How effective are antihistamines for treatment of the common cold?
Antihistamines are of minimal to no benefit as mono-therapy for the common cold, and first-generation antihistamines may increase sedation in patients with a cold. Antihistamine-decongestant combinations reduce nasal symptoms and improve the recovery rate in older children and adults, but these combinations are not effective in younger children.
Although antihistamines are widely used in the treatment of the common cold, particularly as part of decongestant-antihistamine combinations, there is little evidence of benefit. De Sutter and colleagues reviewed 22 randomized, controlled trials (RCTs) of antihistamines as mono-therapy and 13 RCTs of antihistamines combined with another medication, usually a decongestant. Most studies excluded patients with allergic rhinitis.
There was some evidence of a small beneficial effect of first-generation antihistamines as monotherapy for rhinorrhea and sneezing and a small short-term benefit in terms of overall recovery (number needed to treat, 14). However, more patients taking a first-generation antihistamine experienced sedation (7.9 versus 4.4 percent; absolute risk increase, 3.5 percent; number needed to harm, 29). No studies found a benefit for second-generation, nonsedating antihistamines.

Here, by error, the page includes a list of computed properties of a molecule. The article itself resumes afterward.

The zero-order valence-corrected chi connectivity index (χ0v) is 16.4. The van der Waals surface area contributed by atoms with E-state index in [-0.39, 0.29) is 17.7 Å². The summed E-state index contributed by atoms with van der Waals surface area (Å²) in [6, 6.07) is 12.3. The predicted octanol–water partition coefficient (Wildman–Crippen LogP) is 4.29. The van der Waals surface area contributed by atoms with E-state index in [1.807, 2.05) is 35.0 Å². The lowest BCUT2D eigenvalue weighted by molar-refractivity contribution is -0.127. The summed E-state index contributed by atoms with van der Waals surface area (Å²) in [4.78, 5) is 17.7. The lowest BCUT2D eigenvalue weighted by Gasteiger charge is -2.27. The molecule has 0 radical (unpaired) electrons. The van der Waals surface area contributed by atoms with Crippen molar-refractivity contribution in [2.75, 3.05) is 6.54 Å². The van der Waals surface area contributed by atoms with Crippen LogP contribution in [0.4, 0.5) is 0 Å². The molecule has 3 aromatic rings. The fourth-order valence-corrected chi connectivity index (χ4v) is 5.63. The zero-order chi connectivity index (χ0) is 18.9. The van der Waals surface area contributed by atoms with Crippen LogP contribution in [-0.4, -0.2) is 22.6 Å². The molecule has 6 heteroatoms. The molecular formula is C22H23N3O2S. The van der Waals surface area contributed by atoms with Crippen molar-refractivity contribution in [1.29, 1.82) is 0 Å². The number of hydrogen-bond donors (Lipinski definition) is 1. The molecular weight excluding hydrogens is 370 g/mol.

Antihistamine-decongestant combinations were not effective in younger children but did improve general recovery and nasal symptoms in older children and adults. However, the latter studies did not report the magnitude of benefit, so it was difficult to tell if the benefit was clinically and not just statistically significant. Of course, the benefit may have been largely due to the decongestant alone.